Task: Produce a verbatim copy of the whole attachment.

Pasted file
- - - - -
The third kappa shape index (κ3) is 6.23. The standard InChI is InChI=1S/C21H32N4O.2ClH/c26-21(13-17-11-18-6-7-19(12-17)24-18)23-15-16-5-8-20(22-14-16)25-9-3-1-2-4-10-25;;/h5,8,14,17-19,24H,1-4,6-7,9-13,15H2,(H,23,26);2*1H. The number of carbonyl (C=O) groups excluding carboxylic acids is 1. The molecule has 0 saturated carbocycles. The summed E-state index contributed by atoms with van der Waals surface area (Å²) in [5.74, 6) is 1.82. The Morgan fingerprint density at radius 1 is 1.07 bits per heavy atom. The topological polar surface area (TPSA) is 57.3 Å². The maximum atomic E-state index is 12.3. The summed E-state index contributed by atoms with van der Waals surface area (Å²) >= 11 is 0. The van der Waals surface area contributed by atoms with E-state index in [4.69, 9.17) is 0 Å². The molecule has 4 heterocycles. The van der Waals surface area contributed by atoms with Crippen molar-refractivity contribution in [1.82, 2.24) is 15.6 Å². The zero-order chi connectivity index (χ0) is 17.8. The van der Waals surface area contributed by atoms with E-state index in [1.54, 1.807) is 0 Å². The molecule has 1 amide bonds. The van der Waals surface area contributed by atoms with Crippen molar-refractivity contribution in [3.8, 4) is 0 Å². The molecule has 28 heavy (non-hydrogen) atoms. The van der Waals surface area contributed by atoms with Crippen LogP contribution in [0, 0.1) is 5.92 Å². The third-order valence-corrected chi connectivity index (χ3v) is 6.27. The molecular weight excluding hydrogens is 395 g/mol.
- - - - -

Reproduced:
The third kappa shape index (κ3) is 6.23. The standard InChI is InChI=1S/C21H32N4O.2ClH/c26-21(13-17-11-18-6-7-19(12-17)24-18)23-15-16-5-8-20(22-14-16)25-9-3-1-2-4-10-25;;/h5,8,14,17-19,24H,1-4,6-7,9-13,15H2,(H,23,26);2*1H. The number of carbonyl (C=O) groups excluding carboxylic acids is 1. The molecule has 0 saturated carbocycles. The summed E-state index contributed by atoms with van der Waals surface area (Å²) in [5.74, 6) is 1.82. The Morgan fingerprint density at radius 1 is 1.07 bits per heavy atom. The topological polar surface area (TPSA) is 57.3 Å². The maximum atomic E-state index is 12.3. The summed E-state index contributed by atoms with van der Waals surface area (Å²) >= 11 is 0. The van der Waals surface area contributed by atoms with E-state index in [4.69, 9.17) is 0 Å². The molecule has 4 heterocycles. The van der Waals surface area contributed by atoms with Crippen molar-refractivity contribution in [1.82, 2.24) is 15.6 Å². The zero-order chi connectivity index (χ0) is 17.8. The van der Waals surface area contributed by atoms with E-state index in [1.54, 1.807) is 0 Å². The molecule has 1 amide bonds. The van der Waals surface area contributed by atoms with Crippen molar-refractivity contribution in [3.8, 4) is 0 Å². The molecule has 28 heavy (non-hydrogen) atoms. The van der Waals surface area contributed by atoms with Crippen LogP contribution in [0, 0.1) is 5.92 Å². The third-order valence-corrected chi connectivity index (χ3v) is 6.27. The molecular weight excluding hydrogens is 395 g/mol.